Parse error. And then again: yaourt is great. You don't like it? Act as if it doesn't exist and be happy. You seem to have a big problem ignoring people who disagree with you. That's a really, really serious personal flaw. I suggest you grow up.

5. Too many noobs who do dumb things like people adding their users to hal, disk and dbus groups.

Sure, they should add themselves to optical and storage. So what? It's a simple problem and it has a simple solution.

Then again, the adduser scripts probably should do that for regular user accounts. After all, who wants to create a regular user that can't use removable storage? And if said use case exists, that should be doable by removing the user, and not viceversa!

On the other hand, I don't give a damn, because I can fix it trivially.

The main reason why I don't think I will switch to another distribution soon is that creating Archlinux packages from scratch is very easy and the initscript system is really fantastic.

All in all, ArchLinux is a really strong distribution now and it's constantly growing.

I expect you, like most elitist poseurs, will run away when you feel Arch is too popular and accessible to "too many noobs" or some similar nonsense.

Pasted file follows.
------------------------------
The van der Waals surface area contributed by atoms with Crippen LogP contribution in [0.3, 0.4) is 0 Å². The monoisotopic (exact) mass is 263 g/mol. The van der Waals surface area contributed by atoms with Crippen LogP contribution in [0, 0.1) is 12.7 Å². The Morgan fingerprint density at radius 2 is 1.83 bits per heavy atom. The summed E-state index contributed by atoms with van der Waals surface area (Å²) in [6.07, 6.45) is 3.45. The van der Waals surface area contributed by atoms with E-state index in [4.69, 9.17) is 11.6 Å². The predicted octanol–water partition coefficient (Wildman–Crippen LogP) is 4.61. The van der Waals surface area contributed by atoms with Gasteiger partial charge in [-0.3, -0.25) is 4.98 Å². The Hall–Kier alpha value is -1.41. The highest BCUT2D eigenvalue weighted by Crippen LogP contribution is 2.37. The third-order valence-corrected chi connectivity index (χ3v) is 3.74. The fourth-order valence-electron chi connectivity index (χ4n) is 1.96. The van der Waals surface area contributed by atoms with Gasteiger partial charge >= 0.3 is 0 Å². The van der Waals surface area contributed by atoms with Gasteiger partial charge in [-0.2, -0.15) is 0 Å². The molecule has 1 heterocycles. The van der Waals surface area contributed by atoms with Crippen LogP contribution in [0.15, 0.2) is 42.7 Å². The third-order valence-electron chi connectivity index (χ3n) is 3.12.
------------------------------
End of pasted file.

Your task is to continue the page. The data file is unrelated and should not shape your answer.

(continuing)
Which, like the title says, is why you are a big part of what's wrong with Linux users.

2009-06-20 13:06

Why I STILL use Arch Linux

Yesterday I had one of those moments where I feel very happy about my distro of choice, Arch Linux. Since the last time I posted about Arch seems to have been over two years ago (time flies when you are having fun!), I think it's time to explain it.

I wanted to test rst2pdf against reportlab from SVN, wordaxe from SVN and docutils from SVN, and I wanted it to be simple.

Solution: I just packaged them in AUR!

Now, whenever I need to check rst2pdf agains wordaxe trunk, I just need to yaourt -S python-wordaxe-svn and I can go back to stable wordaxe with yaourt -S python-wordaxe.

The svn package will always be the current trunk without any modifications, and I can switch back and forth in about 45 seconds, without messing up my system's packages.

Also, I can keep my installed SVN packages updated by doing yaourt -Su --devel every now and then.

How would I have done that using Debian or a RPM distro? I suppose by going around the packaging system (which I hate) or by doing a private repo (which is so ... lame?) or by doing a public repo (which is freaking work).

Really, if you are a coder, I can't think of a Linux distro that makes life easier than Arch. Pretty much everything is there (12K packages in unsupported!) and if it isn't, it's a 5-minute job to slap it into AUR and help the community.

Suppose you are doing a KDE app. On most distros you need to install your own from-source copy of kdelibs to have the latest and make sure it's not screwed by distro-specific patches.